Can you imagine the coldness of this voice mail from some stranger? “Have a nice day. You have breast cancer.” It was extremely traumatic for her to face this. That trauma was her crucible and led to her epiphany. She said, “Of course, they removed my breast, but I hope I’m more than just a one-breasted woman. I need to be whole in mind, body, heart, and spirit, not just physically whole.” Today she’s a true leader in the field of integrative medicine, combining the best of Western medicine with complementary therapies. She formed the Bravewell Collaborative, a group of 25 foundations that pool their funds to support the integrative transformation of medicine.
S+B: What do you say to someone who sees his life as his CV, as many future leaders do, and who has never really thought in terms of his crucible? How do you force the epiphany that helps you to write the narrative of your life?
GEORGE: You can’t force it, and you can’t prevent it.
I was once my resume: Bill George, 23 years old and on my way, destined to be a CEO. My father had told me when I was 7, “Son, I failed. Don’t be like me. You can be CEO of a major company,” and even made specific suggestions: Coca-Cola, P&G, IBM.
That’s a pretty heavy trip for a little kid and one you don’t escape as you get older, because it gets implanted in your brain. From the time I graduated from Harvard Business School, I was convinced that I was on a straight line to the top and that nothing would get me offtrack. I was on the way, working for Honeywell here in Minneapolis, and believed I would eventually run that company.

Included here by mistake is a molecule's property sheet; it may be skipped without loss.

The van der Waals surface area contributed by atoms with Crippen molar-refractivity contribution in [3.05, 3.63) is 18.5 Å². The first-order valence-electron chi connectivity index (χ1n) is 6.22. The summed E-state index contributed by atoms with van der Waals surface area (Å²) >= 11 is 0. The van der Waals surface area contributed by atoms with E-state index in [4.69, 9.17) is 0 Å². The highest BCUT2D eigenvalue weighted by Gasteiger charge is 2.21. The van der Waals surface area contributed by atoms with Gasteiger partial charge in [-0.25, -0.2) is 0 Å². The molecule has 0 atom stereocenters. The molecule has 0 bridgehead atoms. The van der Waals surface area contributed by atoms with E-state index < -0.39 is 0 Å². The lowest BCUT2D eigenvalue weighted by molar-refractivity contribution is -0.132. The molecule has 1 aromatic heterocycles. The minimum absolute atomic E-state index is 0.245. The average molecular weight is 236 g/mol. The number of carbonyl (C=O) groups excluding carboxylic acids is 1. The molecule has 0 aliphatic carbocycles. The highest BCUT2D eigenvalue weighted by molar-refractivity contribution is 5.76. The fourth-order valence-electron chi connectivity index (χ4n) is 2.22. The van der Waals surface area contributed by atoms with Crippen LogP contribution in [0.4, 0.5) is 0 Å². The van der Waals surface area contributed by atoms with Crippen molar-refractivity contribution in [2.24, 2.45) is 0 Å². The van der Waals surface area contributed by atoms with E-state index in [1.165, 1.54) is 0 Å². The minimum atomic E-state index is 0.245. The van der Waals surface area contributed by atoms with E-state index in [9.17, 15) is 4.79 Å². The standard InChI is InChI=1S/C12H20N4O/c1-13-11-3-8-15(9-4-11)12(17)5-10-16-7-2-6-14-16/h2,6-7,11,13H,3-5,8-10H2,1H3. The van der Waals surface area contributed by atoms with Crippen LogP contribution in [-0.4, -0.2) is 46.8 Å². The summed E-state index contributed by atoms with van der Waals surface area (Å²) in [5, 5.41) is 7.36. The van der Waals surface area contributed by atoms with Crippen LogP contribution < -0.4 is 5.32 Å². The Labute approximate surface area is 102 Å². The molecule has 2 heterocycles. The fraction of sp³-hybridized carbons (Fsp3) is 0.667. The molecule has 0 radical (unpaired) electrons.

But one day, driving home around the lake over there, I looked at myself in the rearview mirror and realized I was miserable. I wasn’t passionate about the business. The company was changing me. I was becoming more political. It was affecting how I dressed, how I acted around board members — a lot of stuff I am very uncomfortable with. I came home and talked to my wife, and she said, “I’ve been trying to tell you that for a year.” It was very painful for me to face that.
As I thought about it, I realized there was another option. Medtronic, which is a local company, had asked me three times to be its president and chief operating officer, and I had turned them down because it was too small. Having had my epiphany, I called Medtronic back, and asked if the job was still open. I’ll never forget the day I walked through Medtronic’s door. It was like I was coming home.
You can have these epiphanies in many ways. Sometimes it’s as simple as getting 360-degree feedback. Your subordinates tell you you’re not as great as you think you are. Doug Baker, who’s now CEO of Ecolab, the cleaning supply company in St. Paul, says that when he got really negative feedback, “It was horrifying to see myself that way.” He was humbled.
Humbling is a big part of the epiphany. It starts when you wonder, “If I am my resume, why aren’t others impressed with me?” The epiphany takes place when people distinguish between their real selves and their idealized selves.
The 21st-Century Leader
S+B: You write about balancing the “I” with the “we.” Why is that important?
GEORGE: External measures — getting into Princeton or landing a plum job — are not indices of leadership. Rather, they reflect others’ view of you as a great individual contributor. Yet in those roles that confer great status, it’s easy to think, “I’ve proved I can make it. I can be a star.” As Joseph Conrad might put it, “I’m the hero of my own journey. I’m questing on.” In my case, it took the form of, “I’m Bill George, age 23, and I just have to decide which company’s good enough to have me as CEO.”